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Maish v. Mutter

United States District Court, W.D. Kentucky, Bowling Green

April 24, 2014

DALE ALLEN MAISH Plaintiff,
v.
MATT MUTTER et al. Defendants.

MEMORANDUM OPINION

JOSEPH H. McKINLEY, Jr., Chief District Judge.

Plaintiff Dale Allen Maish filed the instant pro se 42 U.S.C. § 1983 action proceeding in forma pauperis. [1] This matter is before the Court on initial review pursuant to 28 U.S.C. § 1915A. Upon review, the Court will dismiss the action.

I.

Plaintiff is a convicted inmate at the Barren County Detention Center (BCDC). He sues Matt Mutter, whom he identifies as the "Head Jailer" of BCDC; Tracy Bellamy, the BCDC Chief Deputy; and Justin Hayes, a BCDC sergeant. He sues each Defendant in his or her individual and official capacities. As grounds for the complaint, Plaintiff states as follows:

I... have asked several times to go to the law library to do research on time limits of parole board hearings and they say they don't have one. But they will do the research for me.! Well I ask them what is the time frame then & they say there is none! Well there is one so no one is doing no research for us! So my due process rights have been violated because these people fail to have adaquate law material for inmates at a Class D facility which is apart of DOC!

As relief, Plaintiff seeks compensatory and punitive damage and injunctive relief.

II.

When a prisoner initiates a civil action seeking redress from a governmental entity, officer, or employee, the trial court must review the complaint and dismiss the complaint, or any portion of it, if the court determines that the complaint is frivolous or malicious, fails to state a claim upon which relief may be granted, or seeks monetary relief from a defendant who is immune from such relief. See §§ 1915A(b)(1), (2); McGore v. Wrigglesworth, 114 F.3d 601, 604 (6th Cir. 1997), overruled on other grounds by Jones v. Bock, 549 U.S. 199 (2007). When determining whether a plaintiff has stated a claim upon which relief can be granted, the court must construe the complaint in a light most favorable to the plaintiff and accept all of the factual allegations as true. Prater v. City of Burnside, Ky., 289 F.3d 417, 424 (6th Cir. 2002). In order to survive dismissal for failure to state a claim, "a complaint must contain sufficient factual matter, accepted as true, to state a claim to relief that is plausible on its face.'" Ashcroft v. Iqbal, 556 U.S. 662, 678 (2009) (quoting Bell Atl. Corp. v. Twombly, 550 U.S. 544, 570 (2007)).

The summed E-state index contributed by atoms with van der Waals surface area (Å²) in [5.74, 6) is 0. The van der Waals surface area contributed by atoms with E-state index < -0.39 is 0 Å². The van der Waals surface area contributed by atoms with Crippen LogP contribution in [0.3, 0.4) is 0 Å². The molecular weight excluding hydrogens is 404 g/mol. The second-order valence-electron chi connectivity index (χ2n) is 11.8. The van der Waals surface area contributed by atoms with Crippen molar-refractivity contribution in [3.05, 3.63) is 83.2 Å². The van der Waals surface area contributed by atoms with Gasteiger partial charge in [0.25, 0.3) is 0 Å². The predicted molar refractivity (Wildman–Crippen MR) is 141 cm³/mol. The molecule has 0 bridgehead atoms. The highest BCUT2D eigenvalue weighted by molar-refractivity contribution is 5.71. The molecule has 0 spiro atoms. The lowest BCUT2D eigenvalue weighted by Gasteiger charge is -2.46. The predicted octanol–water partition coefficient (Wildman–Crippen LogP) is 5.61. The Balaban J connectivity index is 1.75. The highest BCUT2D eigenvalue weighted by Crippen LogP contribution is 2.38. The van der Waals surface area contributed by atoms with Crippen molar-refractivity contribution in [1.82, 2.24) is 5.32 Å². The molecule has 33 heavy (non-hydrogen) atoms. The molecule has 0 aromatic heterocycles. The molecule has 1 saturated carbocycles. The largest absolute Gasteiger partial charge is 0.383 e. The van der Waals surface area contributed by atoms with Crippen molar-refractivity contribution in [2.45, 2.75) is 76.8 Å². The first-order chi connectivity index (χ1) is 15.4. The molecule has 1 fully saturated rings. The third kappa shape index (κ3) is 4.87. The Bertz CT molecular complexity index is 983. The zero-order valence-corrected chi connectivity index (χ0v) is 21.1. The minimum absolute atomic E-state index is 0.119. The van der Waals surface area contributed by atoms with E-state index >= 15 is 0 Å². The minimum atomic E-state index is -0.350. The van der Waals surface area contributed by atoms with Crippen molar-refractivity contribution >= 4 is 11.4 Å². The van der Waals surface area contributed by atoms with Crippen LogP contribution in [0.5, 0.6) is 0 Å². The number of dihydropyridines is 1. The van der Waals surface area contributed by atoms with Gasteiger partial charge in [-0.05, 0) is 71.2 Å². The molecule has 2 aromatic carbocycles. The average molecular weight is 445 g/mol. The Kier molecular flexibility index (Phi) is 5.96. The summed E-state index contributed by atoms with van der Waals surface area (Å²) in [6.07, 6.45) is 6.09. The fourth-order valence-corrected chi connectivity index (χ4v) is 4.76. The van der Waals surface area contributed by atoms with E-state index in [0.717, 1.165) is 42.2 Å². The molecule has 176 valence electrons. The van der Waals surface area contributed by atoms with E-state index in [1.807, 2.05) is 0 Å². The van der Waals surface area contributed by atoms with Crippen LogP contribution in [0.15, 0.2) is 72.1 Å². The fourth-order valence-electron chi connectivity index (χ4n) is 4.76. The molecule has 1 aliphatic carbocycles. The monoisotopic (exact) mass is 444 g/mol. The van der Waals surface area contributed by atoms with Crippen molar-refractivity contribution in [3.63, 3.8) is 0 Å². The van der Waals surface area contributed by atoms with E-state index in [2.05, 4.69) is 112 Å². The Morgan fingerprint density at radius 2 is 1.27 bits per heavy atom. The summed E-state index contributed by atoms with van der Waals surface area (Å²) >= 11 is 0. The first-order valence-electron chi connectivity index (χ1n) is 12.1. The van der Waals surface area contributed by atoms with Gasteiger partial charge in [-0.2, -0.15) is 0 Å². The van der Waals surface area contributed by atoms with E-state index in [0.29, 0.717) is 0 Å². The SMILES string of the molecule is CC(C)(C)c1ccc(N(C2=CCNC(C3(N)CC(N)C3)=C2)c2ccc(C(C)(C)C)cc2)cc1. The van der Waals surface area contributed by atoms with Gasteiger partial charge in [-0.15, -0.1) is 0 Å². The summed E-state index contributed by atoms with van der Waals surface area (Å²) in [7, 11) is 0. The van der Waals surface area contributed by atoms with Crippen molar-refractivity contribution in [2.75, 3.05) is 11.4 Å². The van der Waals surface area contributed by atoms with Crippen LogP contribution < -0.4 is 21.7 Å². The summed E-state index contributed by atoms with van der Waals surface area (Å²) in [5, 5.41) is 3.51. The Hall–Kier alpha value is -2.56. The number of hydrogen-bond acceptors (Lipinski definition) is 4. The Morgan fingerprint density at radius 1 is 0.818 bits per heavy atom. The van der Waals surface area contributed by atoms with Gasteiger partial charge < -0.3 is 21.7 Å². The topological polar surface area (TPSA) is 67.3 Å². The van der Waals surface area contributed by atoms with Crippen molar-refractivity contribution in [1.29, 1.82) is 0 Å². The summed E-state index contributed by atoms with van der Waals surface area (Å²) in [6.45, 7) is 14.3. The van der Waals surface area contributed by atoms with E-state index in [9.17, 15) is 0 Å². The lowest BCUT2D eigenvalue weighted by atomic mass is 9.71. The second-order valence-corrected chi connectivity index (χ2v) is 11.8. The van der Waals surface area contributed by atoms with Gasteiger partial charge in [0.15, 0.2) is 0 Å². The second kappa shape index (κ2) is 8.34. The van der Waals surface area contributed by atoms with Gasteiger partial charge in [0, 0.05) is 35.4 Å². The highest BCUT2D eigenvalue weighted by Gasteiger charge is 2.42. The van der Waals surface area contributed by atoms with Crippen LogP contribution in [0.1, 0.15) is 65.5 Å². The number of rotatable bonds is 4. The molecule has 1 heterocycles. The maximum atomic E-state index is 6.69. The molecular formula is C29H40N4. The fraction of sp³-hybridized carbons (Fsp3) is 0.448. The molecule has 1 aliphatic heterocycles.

III.

Prisoners have a constitutional right of access to the courts under the First Amendment. Bounds v. Smith, 430 U.S. 817, 821 (1977). In order to state a viable claim for interference with access to the courts under the First Amendment, Plaintiff must show "actual injury." Lewis v. Casey, 518 U.S. 343, 349 (1996); see also Talley-Bey v. Knebl, 168 F.3d 884, 886 (6th Cir. 1999). In other words, a plaintiff must plead and demonstrate that denial of access to legal materials have hindered, or are presently hindering, his efforts to pursue a nonfrivolous legal claim. Lewis, 518 U.S. at 351-53; see also Pilgrim v. Littlefield, 92 F.3d 413, 416 (6th Cir. 1996). An inmate must make a specific claim that he was adversely affected or that the litigation was prejudiced. Harbin-Bey v. Rutter, 420 F.3d 571, 578 (6th Cir. 2005). "Examples of actual prejudice to pending or contemplated litigation include having a case dismissed, being unable to file a complaint, and missing a court-imposed deadline." Id. (citing Jackson v. Gill, 92 F.Appx. 171, 173 (6th Cir. 2004)).

Here, while Plaintiff alleges he sought legal materials regarding the "time limits of parole board hearings, " he does state whether or how the denial of access to legal materials actually caused him any injury or prejudice to a nonfrivolous legal claim. Therefore, he fails to state a First Amendment claim.

Plaintiff alleges the denial of access to a law library and legal materials violated his rights under the Due Process Clause. However, without injury from the alleged lack of law library or legal materials, Plaintiff does not have standing to bring a due process claim. See Bradley v. Mason, 833 F.Supp.2d 763, 773 (N.D. Ohio 2011). "Furthermore, the lack of a law library does not per se deny the accused due process." Id. As Plaintiff does not allege an injury, his due process claim fails to state a claim and will be dismissed.

IV.

As the complaint fails to state a constitutional violation, Plaintiff's claims against Defendants in their individual and official capacities will be dismissed. The Court will enter a separate Order dismissing the action.


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